Risk of hospitalization for specific non-work-related conditions among laborers and their families

Am J Ind Med. 1993 Mar;23(3):417-25. doi: 10.1002/ajim.4700230305.


To better describe patterns of nonoccupational morbidity among construction laborers and their dependents, two health insurance plans organized by local unions of the Laborers' International Union of North America provided their medical claims data for 1989. The observed numbers of hospital admissions were compared with the numbers expected, based on the age-sex-specific hospital discharge rates from the 1989 National Hospital Discharge Survey. Standardized morbidity ratios thus obtained showed excesses for alcohol and drug dependence, complications related to pregnancy, and several other conditions. Medical claims data are a very useful resource in epidemiologic and medical care research, but their use poses numerous challenges, mainly related to the accuracy of diagnostic recording, problems in comparing different health insurance plans, and confounding factors due to health insurance largely being a condition of employment. Nevertheless, the use of these data can provide specific hypotheses for further study.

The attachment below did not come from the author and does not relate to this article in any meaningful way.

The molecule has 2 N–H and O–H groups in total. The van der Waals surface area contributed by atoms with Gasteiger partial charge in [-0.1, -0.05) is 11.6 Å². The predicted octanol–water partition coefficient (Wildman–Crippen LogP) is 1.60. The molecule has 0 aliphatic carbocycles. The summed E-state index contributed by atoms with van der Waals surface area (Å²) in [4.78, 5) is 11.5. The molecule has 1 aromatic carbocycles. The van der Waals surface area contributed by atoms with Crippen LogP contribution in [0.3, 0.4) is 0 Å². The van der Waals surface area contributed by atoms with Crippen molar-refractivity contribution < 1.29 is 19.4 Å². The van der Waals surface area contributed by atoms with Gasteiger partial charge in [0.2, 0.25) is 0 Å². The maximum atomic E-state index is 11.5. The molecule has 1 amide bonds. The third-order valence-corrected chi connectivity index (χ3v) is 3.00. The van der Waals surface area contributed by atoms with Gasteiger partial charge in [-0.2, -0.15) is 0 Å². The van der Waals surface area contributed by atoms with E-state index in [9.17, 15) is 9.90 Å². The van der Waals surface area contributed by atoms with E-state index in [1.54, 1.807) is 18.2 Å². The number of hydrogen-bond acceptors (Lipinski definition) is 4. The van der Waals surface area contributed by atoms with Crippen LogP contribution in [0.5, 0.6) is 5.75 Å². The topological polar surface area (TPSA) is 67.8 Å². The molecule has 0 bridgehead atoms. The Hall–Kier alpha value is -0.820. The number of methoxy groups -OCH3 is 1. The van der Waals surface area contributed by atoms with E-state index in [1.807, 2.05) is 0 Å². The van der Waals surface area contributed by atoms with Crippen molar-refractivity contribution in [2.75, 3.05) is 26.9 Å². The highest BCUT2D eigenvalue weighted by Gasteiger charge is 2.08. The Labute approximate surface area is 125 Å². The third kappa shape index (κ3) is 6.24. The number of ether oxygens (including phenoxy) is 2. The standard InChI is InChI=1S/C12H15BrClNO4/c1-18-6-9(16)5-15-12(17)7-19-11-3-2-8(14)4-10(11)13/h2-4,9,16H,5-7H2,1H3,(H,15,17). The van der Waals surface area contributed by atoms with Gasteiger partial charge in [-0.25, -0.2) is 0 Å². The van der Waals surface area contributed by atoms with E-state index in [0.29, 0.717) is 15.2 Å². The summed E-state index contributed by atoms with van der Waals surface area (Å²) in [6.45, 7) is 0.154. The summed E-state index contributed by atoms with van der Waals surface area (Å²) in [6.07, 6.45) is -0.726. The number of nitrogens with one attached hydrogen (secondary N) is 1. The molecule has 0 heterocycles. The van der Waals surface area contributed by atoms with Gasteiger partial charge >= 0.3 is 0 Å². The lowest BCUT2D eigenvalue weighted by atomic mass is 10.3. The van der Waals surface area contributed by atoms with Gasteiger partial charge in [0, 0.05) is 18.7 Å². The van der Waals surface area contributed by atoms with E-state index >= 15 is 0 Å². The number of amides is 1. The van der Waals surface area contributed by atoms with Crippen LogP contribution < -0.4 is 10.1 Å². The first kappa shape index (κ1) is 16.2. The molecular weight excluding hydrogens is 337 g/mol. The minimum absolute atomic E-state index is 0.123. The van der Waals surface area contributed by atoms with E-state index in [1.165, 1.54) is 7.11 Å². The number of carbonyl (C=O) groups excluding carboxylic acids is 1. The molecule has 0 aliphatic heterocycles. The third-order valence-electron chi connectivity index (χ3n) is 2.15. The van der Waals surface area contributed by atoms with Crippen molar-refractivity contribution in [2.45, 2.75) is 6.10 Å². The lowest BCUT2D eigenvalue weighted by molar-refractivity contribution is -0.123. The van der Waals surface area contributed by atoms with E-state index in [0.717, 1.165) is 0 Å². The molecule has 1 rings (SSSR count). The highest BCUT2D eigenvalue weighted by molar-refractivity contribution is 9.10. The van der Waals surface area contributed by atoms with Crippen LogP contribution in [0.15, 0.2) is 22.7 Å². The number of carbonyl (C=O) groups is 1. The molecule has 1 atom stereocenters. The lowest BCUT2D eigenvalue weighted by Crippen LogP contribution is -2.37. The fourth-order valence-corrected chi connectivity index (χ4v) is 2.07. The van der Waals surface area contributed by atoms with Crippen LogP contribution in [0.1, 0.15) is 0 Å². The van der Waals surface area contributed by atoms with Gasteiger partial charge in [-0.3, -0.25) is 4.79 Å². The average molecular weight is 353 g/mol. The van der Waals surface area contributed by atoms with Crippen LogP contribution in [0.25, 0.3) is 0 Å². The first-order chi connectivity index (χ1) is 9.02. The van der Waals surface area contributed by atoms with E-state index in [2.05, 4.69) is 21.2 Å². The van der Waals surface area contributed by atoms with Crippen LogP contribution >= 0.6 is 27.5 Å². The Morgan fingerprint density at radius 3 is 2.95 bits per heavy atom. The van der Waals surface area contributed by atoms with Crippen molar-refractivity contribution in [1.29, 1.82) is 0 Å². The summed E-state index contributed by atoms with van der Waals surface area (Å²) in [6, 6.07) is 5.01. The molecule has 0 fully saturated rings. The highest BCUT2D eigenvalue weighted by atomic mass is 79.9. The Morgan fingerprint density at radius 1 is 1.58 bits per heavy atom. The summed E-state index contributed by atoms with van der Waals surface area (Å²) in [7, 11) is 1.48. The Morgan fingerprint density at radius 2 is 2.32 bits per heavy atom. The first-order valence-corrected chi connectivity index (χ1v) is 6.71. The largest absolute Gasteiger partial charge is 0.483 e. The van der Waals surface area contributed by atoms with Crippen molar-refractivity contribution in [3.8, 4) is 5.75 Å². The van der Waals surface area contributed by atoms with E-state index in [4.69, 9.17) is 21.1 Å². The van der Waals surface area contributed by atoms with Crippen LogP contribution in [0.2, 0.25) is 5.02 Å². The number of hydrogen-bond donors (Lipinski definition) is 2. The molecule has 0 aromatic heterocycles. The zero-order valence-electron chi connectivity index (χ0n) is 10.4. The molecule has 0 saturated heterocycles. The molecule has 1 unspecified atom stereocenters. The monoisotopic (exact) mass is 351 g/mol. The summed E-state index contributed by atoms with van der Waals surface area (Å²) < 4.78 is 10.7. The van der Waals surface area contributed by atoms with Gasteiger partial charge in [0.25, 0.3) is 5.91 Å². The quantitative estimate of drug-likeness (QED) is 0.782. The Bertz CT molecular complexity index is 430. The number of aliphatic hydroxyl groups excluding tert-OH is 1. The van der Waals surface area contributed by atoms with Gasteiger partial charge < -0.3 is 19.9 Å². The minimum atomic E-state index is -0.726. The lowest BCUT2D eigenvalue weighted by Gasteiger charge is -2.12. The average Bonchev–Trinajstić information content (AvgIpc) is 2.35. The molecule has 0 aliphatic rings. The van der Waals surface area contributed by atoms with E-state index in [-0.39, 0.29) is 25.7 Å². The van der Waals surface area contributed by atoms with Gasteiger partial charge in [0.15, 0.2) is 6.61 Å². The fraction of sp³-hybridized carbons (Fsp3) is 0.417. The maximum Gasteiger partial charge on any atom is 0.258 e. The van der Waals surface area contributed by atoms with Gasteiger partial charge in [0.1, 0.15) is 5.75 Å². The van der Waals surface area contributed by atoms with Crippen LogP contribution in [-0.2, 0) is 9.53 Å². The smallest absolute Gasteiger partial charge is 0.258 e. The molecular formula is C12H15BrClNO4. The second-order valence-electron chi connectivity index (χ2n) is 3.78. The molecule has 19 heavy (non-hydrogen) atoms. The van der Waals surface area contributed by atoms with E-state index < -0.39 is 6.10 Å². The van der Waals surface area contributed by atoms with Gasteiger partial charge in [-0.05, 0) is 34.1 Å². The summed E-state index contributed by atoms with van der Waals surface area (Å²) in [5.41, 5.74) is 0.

Publication types

  • Comparative Study
  • Research Support, Non-U.S. Gov't

MeSH terms

  • Adolescent
  • Adult
  • Aged
  • Disease / classification
  • Female
  • Hospitalization / statistics & numerical data*
  • Humans
  • Industry*
  • Insurance Claim Reporting / statistics & numerical data*
  • Insurance, Health / statistics & numerical data*
  • Male
  • Middle Aged
  • Morbidity*
  • Risk Factors
  • United States / epidemiology